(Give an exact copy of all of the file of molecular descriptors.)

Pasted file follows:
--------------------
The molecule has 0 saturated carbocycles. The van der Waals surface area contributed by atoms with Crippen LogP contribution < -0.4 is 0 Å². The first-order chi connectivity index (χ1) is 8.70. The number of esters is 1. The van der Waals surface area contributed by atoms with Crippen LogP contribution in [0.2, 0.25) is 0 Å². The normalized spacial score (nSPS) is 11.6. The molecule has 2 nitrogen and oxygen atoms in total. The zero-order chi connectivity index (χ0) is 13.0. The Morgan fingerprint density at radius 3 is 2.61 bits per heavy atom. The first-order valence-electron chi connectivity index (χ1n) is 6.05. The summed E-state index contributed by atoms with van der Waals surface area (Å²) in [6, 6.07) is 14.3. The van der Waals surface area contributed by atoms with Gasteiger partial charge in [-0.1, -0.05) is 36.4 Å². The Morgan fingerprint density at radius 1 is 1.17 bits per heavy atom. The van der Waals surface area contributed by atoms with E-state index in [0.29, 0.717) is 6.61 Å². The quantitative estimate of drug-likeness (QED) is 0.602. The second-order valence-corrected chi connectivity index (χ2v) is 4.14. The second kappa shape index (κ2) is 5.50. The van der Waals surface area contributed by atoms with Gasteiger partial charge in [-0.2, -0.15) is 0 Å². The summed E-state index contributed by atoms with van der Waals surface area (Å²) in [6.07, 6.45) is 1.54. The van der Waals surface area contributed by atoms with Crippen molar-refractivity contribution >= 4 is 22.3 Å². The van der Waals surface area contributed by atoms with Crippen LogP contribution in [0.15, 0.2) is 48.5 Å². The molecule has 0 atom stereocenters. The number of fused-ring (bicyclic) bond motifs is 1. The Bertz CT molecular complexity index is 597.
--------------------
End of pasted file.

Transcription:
The molecule has 0 saturated carbocycles. The van der Waals surface area contributed by atoms with Crippen LogP contribution < -0.4 is 0 Å². The first-order chi connectivity index (χ1) is 8.70. The number of esters is 1. The van der Waals surface area contributed by atoms with Crippen LogP contribution in [0.2, 0.25) is 0 Å². The normalized spacial score (nSPS) is 11.6. The molecule has 2 nitrogen and oxygen atoms in total. The zero-order chi connectivity index (χ0) is 13.0. The Morgan fingerprint density at radius 3 is 2.61 bits per heavy atom. The first-order valence-electron chi connectivity index (χ1n) is 6.05. The summed E-state index contributed by atoms with van der Waals surface area (Å²) in [6, 6.07) is 14.3. The van der Waals surface area contributed by atoms with Gasteiger partial charge in [-0.1, -0.05) is 36.4 Å². The Morgan fingerprint density at radius 1 is 1.17 bits per heavy atom. The van der Waals surface area contributed by atoms with E-state index in [0.29, 0.717) is 6.61 Å². The quantitative estimate of drug-likeness (QED) is 0.602. The second-order valence-corrected chi connectivity index (χ2v) is 4.14. The second kappa shape index (κ2) is 5.50. The van der Waals surface area contributed by atoms with Gasteiger partial charge in [-0.2, -0.15) is 0 Å². The summed E-state index contributed by atoms with van der Waals surface area (Å²) in [6.07, 6.45) is 1.54. The van der Waals surface area contributed by atoms with Crippen molar-refractivity contribution >= 4 is 22.3 Å². The van der Waals surface area contributed by atoms with Crippen LogP contribution in [0.15, 0.2) is 48.5 Å². The molecule has 0 atom stereocenters. The number of fused-ring (bicyclic) bond motifs is 1. The Bertz CT molecular complexity index is 597.